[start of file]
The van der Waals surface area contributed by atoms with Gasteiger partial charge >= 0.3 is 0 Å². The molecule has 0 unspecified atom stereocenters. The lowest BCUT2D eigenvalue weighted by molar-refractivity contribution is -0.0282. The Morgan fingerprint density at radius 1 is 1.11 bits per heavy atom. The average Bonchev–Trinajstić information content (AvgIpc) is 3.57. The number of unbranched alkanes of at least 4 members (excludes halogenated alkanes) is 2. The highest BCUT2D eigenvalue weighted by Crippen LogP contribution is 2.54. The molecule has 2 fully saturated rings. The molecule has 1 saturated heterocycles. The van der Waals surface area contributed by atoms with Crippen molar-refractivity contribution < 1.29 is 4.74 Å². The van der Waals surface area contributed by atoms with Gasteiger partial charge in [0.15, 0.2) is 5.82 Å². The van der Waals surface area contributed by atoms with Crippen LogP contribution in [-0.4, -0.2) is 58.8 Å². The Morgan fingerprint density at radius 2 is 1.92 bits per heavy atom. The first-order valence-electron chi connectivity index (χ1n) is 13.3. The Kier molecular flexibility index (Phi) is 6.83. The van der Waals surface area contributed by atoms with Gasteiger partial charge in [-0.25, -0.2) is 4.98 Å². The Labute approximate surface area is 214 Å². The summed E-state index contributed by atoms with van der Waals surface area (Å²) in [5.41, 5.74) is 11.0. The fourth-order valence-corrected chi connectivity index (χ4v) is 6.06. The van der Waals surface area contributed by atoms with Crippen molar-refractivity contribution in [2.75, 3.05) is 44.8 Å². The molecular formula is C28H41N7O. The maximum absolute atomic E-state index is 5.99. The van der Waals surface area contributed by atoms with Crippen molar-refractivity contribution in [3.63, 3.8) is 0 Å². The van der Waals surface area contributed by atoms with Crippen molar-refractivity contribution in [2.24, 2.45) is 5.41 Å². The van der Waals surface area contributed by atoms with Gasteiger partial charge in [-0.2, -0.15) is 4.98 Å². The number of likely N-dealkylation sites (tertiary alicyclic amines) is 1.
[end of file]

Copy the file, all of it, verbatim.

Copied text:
The van der Waals surface area contributed by atoms with Gasteiger partial charge >= 0.3 is 0 Å². The molecule has 0 unspecified atom stereocenters. The lowest BCUT2D eigenvalue weighted by molar-refractivity contribution is -0.0282. The Morgan fingerprint density at radius 1 is 1.11 bits per heavy atom. The average Bonchev–Trinajstić information content (AvgIpc) is 3.57. The number of unbranched alkanes of at least 4 members (excludes halogenated alkanes) is 2. The highest BCUT2D eigenvalue weighted by Crippen LogP contribution is 2.54. The molecule has 2 fully saturated rings. The molecule has 1 saturated heterocycles. The van der Waals surface area contributed by atoms with Crippen molar-refractivity contribution < 1.29 is 4.74 Å². The van der Waals surface area contributed by atoms with Gasteiger partial charge in [0.15, 0.2) is 5.82 Å². The van der Waals surface area contributed by atoms with Crippen LogP contribution in [-0.4, -0.2) is 58.8 Å². The Morgan fingerprint density at radius 2 is 1.92 bits per heavy atom. The first-order valence-electron chi connectivity index (χ1n) is 13.3. The Kier molecular flexibility index (Phi) is 6.83. The van der Waals surface area contributed by atoms with Gasteiger partial charge in [-0.25, -0.2) is 4.98 Å². The Labute approximate surface area is 214 Å². The summed E-state index contributed by atoms with van der Waals surface area (Å²) in [5.41, 5.74) is 11.0. The fourth-order valence-corrected chi connectivity index (χ4v) is 6.06. The van der Waals surface area contributed by atoms with Crippen molar-refractivity contribution in [2.75, 3.05) is 44.8 Å². The molecular formula is C28H41N7O. The maximum absolute atomic E-state index is 5.99. The van der Waals surface area contributed by atoms with Crippen molar-refractivity contribution in [3.63, 3.8) is 0 Å². The van der Waals surface area contributed by atoms with Crippen molar-refractivity contribution in [2.24, 2.45) is 5.41 Å². The van der Waals surface area contributed by atoms with Gasteiger partial charge in [-0.2, -0.15) is 4.98 Å². The number of likely N-dealkylation sites (tertiary alicyclic amines) is 1.